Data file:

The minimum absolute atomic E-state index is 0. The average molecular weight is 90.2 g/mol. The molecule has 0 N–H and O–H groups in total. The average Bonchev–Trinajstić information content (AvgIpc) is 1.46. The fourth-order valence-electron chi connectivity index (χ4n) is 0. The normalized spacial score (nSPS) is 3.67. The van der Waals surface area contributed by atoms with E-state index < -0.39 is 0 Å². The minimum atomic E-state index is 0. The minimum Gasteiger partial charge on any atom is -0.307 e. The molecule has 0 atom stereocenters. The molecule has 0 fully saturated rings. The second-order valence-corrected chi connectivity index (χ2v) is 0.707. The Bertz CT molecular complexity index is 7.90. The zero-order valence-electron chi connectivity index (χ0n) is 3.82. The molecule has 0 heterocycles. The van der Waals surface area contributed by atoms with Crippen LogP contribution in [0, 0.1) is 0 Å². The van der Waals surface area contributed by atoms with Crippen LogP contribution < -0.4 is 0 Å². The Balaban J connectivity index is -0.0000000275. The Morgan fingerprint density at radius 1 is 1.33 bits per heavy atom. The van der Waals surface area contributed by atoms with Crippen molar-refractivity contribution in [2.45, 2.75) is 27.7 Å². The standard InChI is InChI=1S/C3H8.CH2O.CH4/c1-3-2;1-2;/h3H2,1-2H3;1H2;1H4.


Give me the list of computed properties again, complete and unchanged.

The minimum absolute atomic E-state index is 0. The average molecular weight is 90.2 g/mol. The molecule has 0 N–H and O–H groups in total. The average Bonchev–Trinajstić information content (AvgIpc) is 1.46. The fourth-order valence-electron chi connectivity index (χ4n) is 0. The normalized spacial score (nSPS) is 3.67. The van der Waals surface area contributed by atoms with E-state index < -0.39 is 0 Å². The minimum atomic E-state index is 0. The minimum Gasteiger partial charge on any atom is -0.307 e. The molecule has 0 atom stereocenters. The molecule has 0 fully saturated rings. The second-order valence-corrected chi connectivity index (χ2v) is 0.707. The Bertz CT molecular complexity index is 7.90. The zero-order valence-electron chi connectivity index (χ0n) is 3.82. The molecule has 0 heterocycles. The van der Waals surface area contributed by atoms with Crippen LogP contribution in [0, 0.1) is 0 Å². The van der Waals surface area contributed by atoms with Crippen LogP contribution < -0.4 is 0 Å². The Balaban J connectivity index is -0.0000000275. The Morgan fingerprint density at radius 1 is 1.33 bits per heavy atom. The van der Waals surface area contributed by atoms with Crippen molar-refractivity contribution in [2.45, 2.75) is 27.7 Å². The standard InChI is InChI=1S/C3H8.CH2O.CH4/c1-3-2;1-2;/h3H2,1-2H3;1H2;1H4.